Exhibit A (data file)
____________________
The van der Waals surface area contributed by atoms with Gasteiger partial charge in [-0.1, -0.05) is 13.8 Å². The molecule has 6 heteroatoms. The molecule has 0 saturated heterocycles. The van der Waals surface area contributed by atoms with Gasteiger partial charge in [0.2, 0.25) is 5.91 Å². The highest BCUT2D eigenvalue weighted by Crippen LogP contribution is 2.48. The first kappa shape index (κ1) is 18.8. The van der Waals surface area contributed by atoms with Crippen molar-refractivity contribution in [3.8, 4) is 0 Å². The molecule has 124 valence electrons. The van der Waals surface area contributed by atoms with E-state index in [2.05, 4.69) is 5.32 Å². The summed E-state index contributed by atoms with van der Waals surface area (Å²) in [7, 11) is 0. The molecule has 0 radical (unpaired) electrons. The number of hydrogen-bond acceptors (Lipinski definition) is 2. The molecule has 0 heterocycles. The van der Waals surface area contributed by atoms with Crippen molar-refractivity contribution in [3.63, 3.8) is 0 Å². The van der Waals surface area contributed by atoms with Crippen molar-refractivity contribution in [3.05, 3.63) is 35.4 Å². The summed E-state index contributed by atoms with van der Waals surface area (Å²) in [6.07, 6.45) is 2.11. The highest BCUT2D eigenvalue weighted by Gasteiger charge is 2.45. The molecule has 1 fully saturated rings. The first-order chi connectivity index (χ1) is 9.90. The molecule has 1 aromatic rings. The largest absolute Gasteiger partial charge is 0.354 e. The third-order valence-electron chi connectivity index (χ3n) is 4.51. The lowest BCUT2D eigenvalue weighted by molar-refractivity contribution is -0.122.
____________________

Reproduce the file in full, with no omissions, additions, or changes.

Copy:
The van der Waals surface area contributed by atoms with Gasteiger partial charge in [-0.1, -0.05) is 13.8 Å². The molecule has 6 heteroatoms. The molecule has 0 saturated heterocycles. The van der Waals surface area contributed by atoms with Gasteiger partial charge in [0.2, 0.25) is 5.91 Å². The highest BCUT2D eigenvalue weighted by Crippen LogP contribution is 2.48. The first kappa shape index (κ1) is 18.8. The van der Waals surface area contributed by atoms with Crippen molar-refractivity contribution in [3.8, 4) is 0 Å². The molecule has 124 valence electrons. The van der Waals surface area contributed by atoms with E-state index in [2.05, 4.69) is 5.32 Å². The summed E-state index contributed by atoms with van der Waals surface area (Å²) in [7, 11) is 0. The molecule has 0 radical (unpaired) electrons. The number of hydrogen-bond acceptors (Lipinski definition) is 2. The molecule has 0 heterocycles. The van der Waals surface area contributed by atoms with Crippen molar-refractivity contribution in [3.63, 3.8) is 0 Å². The van der Waals surface area contributed by atoms with Crippen molar-refractivity contribution in [3.05, 3.63) is 35.4 Å². The summed E-state index contributed by atoms with van der Waals surface area (Å²) in [6.07, 6.45) is 2.11. The highest BCUT2D eigenvalue weighted by Gasteiger charge is 2.45. The molecule has 1 fully saturated rings. The first-order chi connectivity index (χ1) is 9.90. The molecule has 1 aromatic rings. The largest absolute Gasteiger partial charge is 0.354 e. The third-order valence-electron chi connectivity index (χ3n) is 4.51. The lowest BCUT2D eigenvalue weighted by molar-refractivity contribution is -0.122.